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The Truth About Aging - Myth vs Science

CATEGORY: Anti-Aging

http://www.youtharia.com/index.htm?aff=vholistics

 

1) Reversing Damage - Years of stressful living caused damage to your body. To help reverse this, Youtharia releases hundreds of phytonutrients that act at the molecular level to improve your cardiovascular health, rejuvenate immune function, prevent organ deterioration, reduce inflammation, support detoxification, elevate metabolic processes, improve healing capabilities, and suppress abnormal cell growth.

2) Increasing Water Intake - Water is an effective tool for detoxification, a process that is essential to fight the signs of aging. Your body is composed of about 70% water. Adequate water is needed for cellular rejuvenation and other body functions, including digestion, absorption, circulation, excretion, nutrient transport, tissue formation and body temperature regulation. It also improves your health by neutralizing excessive acids in your body that may have come from the processed food you take. Water hydrates, revitalizes, and oxygenates. Cellular dehydration can lead to health problems such as gastrointestinal upset, constipation, higher cholesterol levels, and skin problems. 8 glasses of water intake is recommended daily.

3) Increasing Vitamin D Intake - Vitamin D is an important nutrient for maintaining healthy bones. Your body manufactures Vitamin D when your skin is exposed to sunlight. But as you reach the age of 70, it only produces 40 percent of what it usually does when you were in your 30s. This explains why aging is associated with bone problems such as Osteoporosis and Degenerative Joint Diseases (DJD). A daily dose of 400 to 800 units of vitamin D is recommended. Good sources  of Vitamin D include tuna fish, salmon, fortified rice, and soy beverages.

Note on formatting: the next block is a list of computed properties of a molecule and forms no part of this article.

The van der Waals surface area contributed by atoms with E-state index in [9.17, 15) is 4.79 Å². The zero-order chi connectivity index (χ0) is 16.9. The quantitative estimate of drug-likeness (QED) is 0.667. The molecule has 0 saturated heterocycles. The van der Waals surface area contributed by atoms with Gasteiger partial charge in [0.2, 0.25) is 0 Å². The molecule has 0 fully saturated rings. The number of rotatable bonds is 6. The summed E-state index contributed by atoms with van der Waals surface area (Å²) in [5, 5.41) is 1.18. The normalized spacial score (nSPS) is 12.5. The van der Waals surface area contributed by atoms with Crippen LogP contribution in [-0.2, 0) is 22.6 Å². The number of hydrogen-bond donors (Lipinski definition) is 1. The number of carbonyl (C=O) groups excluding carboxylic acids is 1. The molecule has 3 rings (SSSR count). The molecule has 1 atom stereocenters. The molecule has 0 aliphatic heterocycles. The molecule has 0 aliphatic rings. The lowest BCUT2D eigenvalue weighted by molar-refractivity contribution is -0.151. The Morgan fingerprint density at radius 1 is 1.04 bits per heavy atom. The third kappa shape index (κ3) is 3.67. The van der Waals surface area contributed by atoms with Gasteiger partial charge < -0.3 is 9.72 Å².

4) Increasing Beta-Carotene Intake - Beta-Carotene and other Carotenoids stimulate immune cells that fight free radicals, protecting your body from harmful effects of aging and free radical formation.  It also reduces your risks for cancer by stimulating macrophages cells to produce tumor necrosis factor (which kills cancer cells) and increasing the production of T-cell Lymphocytes and other natural killer cells that attack cancer cells.  Beta-Carotene also reduces the risk of cardiovascular diseases by preventing fats and cholesterol in the bloodstream from forming arterial plaques.  There is no RDA (Recommended Daily Allowance) for Beta-Carotene but studies have concluded that at least 3 milligrams of it daily is necessary to reduce risk of chronic diseases.  Good sources of Beta-Carotene include apricots, asparagus, beets, broccoli, cantaloupe, carrots, corn, green peppers, kale, mangoes, turnip and collard greens, nectarines, peaches, pink grapefruit, pumpkin, squash, spinach, sweet potato, tangerines, tomatoes, and watermelon.

5) Increasing Vitamin C Intake -  Vitamin C helps in keeping the immune system active and fortifying body-resistance. It helps to increase white blood cell production and good cholesterol levels in your body, reducing the risk of cardiovascular diseases.  The latest research indicates that Vitamin C also lowers the risk of breast, colon, and prostate cancers.  A daily dosage of 90 mg is recommended.  Good supply of Vitamin C can be obtained from berries, broccoli, brussels sprouts, cantaloupe, cauliflower, grapefruit, honeydew, kale, kiwi, mangoes, nectarines, orange, papaya, red, green or yellow peppers, snow peas, sweet potato, strawberries, and tomatoes.